Q: Does North Carolina have laws that protect people who damage vehicles to save unattended children and pets from extreme heat or cold? We moved from Tennessee, where “Good Samaritans” are protected by law if, for example, they break car windows to save unattended children from overheated car interiors.
Answer: “While there are ‘Good Samaritan’ laws that protect individuals who act reasonably and in good faith to provide emergency services to others, the laws are primarily geared toward motor vehicle crashes and drug overdoses and do not specifically address children or animals left in vehicles,” said Christina Howell, public affairs officer with the Forsyth County Sheriff’s Office.
“We strongly recommend calling 911 and giving all relevant and requested information to the dispatcher,” she said. “The dispatcher will relay the information to the responding officer and will direct you what, if any, action to take before the officer arrives on scene. N.C.G.S. protects law enforcement officers, firefighters and rescue squad workers from legal prosecution resulting from an attempt to rescue a child or animal from a vehicle.”
Q: Since we’ve been rerouted around downtown, I’ve had occasion to travel from U.S. 52 down 28th Street. I was surprised to see that 28th street is two lanes one way through a heavily residential area. Why isn’t this a two-way street?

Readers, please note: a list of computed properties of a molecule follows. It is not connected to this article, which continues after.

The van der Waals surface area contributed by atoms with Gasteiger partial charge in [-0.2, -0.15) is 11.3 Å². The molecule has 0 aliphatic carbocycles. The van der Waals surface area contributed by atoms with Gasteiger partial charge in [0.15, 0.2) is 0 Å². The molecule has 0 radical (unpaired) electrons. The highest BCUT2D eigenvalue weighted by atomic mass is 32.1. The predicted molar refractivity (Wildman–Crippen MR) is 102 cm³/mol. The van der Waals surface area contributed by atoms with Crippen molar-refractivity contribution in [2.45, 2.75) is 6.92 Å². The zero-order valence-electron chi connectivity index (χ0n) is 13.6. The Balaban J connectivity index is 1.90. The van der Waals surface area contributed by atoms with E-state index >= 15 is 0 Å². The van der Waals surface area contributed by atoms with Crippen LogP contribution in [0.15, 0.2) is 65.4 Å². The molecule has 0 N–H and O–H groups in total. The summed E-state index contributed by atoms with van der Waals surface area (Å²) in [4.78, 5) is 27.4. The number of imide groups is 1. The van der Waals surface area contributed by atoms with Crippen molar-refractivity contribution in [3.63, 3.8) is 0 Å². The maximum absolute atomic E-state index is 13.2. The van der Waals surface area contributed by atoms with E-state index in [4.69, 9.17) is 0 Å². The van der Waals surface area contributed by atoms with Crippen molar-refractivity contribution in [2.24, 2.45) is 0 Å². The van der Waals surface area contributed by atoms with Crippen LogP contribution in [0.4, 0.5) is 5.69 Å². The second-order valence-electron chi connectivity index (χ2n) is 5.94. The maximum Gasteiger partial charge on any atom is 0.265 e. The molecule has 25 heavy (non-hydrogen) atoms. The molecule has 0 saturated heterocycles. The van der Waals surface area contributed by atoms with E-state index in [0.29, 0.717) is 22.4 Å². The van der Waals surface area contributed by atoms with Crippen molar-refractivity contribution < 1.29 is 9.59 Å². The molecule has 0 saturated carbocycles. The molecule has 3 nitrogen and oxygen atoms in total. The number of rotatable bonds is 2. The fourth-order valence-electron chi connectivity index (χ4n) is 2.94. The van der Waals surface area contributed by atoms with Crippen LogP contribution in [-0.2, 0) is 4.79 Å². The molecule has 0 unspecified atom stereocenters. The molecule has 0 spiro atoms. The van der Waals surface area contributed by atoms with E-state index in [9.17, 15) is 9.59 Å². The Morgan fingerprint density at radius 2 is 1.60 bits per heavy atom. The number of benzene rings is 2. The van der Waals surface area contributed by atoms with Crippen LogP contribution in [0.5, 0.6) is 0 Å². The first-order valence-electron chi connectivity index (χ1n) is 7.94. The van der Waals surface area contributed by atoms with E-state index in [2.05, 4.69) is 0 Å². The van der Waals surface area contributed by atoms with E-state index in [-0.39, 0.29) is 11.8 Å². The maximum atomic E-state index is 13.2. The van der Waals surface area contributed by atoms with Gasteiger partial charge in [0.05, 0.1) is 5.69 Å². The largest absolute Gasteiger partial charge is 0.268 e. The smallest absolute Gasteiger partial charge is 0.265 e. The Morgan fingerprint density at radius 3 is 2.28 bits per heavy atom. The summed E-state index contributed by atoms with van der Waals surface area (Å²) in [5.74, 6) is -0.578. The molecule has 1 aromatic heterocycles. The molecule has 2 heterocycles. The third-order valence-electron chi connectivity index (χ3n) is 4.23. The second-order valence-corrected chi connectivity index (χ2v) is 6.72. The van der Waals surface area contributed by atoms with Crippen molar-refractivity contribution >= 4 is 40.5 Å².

Answer: According to Laura Whitaker, a spokeswoman for the Winston-Salem Department of Transportation, 27th and 28th Streets are both two-lane, one-way streets due to capacity and short block lengths.
“Coliseum Road, which feeds from Robinhood Road, turns into 27th and 28th Streets to continue that major east/west connection,” she said in an email response to SAM. “The volume of traffic, as well as the short block length, warrant multi-lanes and there is insufficient right-of-way to carry the 4-lane road all the way to Liberty Street. Therefore, two, one-way roads carry the traffic east/west within the existing right-of-way.
“The one-way patterns also limit delays as turning movements do not have to find an acceptable gap to turn left.”
More school supply donation options
The Educator Warehouse, a collaboration between Winston-Salem Forsyth County Schools, Forsyth Education Partnership, and the county council of PTAs, takes donations from local businesses, organizations and individuals.
“We ask for new and gently-used school supplies and/or monetary donations, to have a direct impact on the classrooms in our community,” according to their website. “Please support our teachers ... by making a donation or volunteering. Contact firstname.lastname@example.org for more information or call 336-671-1078.”
You can get more information about the program at www.wsfcs.k12.nc.us/domain/6689
Also, the Salvation Army of Greater Winston-Salem has just started a “Stuff the Bus School Supply Drive,” looking for items including pencils, glue sticks, erasers, washable markers, book bags, colored pencils, binders, notebook paper, rules and more. Updates on that campaign can be found at www.facebook.com/salvationarmywinstonsalem/.